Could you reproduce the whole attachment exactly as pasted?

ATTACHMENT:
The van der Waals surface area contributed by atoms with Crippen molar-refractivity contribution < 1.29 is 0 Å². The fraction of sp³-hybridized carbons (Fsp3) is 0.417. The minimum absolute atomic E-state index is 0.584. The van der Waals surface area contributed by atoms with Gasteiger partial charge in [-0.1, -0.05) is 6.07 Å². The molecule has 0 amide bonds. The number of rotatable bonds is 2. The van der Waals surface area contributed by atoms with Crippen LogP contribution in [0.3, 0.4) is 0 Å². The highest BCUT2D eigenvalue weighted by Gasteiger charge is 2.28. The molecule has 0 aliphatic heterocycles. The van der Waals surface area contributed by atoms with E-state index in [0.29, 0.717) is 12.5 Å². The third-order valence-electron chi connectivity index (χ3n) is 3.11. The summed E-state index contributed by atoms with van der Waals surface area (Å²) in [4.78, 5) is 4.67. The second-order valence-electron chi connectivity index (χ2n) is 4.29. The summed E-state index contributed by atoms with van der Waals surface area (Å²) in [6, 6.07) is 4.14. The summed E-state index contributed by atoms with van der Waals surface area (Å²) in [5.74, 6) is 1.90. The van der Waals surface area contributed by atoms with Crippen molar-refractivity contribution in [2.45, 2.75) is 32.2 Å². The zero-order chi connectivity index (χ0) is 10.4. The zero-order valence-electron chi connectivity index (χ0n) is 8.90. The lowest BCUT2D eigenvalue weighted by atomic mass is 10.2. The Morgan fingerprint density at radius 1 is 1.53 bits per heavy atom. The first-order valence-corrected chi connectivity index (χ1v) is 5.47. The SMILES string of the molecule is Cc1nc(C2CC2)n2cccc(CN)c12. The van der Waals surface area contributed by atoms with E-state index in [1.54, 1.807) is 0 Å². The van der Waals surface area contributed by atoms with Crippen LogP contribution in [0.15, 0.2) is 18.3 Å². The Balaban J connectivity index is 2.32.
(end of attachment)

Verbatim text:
The van der Waals surface area contributed by atoms with Crippen molar-refractivity contribution < 1.29 is 0 Å². The fraction of sp³-hybridized carbons (Fsp3) is 0.417. The minimum absolute atomic E-state index is 0.584. The van der Waals surface area contributed by atoms with Gasteiger partial charge in [-0.1, -0.05) is 6.07 Å². The molecule has 0 amide bonds. The number of rotatable bonds is 2. The van der Waals surface area contributed by atoms with Crippen LogP contribution in [0.3, 0.4) is 0 Å². The highest BCUT2D eigenvalue weighted by Gasteiger charge is 2.28. The molecule has 0 aliphatic heterocycles. The van der Waals surface area contributed by atoms with E-state index in [0.29, 0.717) is 12.5 Å². The third-order valence-electron chi connectivity index (χ3n) is 3.11. The summed E-state index contributed by atoms with van der Waals surface area (Å²) in [4.78, 5) is 4.67. The second-order valence-electron chi connectivity index (χ2n) is 4.29. The summed E-state index contributed by atoms with van der Waals surface area (Å²) in [6, 6.07) is 4.14. The summed E-state index contributed by atoms with van der Waals surface area (Å²) in [5.74, 6) is 1.90. The van der Waals surface area contributed by atoms with Crippen molar-refractivity contribution in [2.45, 2.75) is 32.2 Å². The zero-order chi connectivity index (χ0) is 10.4. The zero-order valence-electron chi connectivity index (χ0n) is 8.90. The lowest BCUT2D eigenvalue weighted by atomic mass is 10.2. The Morgan fingerprint density at radius 1 is 1.53 bits per heavy atom. The first-order valence-corrected chi connectivity index (χ1v) is 5.47. The SMILES string of the molecule is Cc1nc(C2CC2)n2cccc(CN)c12. The van der Waals surface area contributed by atoms with E-state index in [1.54, 1.807) is 0 Å². The van der Waals surface area contributed by atoms with Crippen LogP contribution in [0.15, 0.2) is 18.3 Å². The Balaban J connectivity index is 2.32.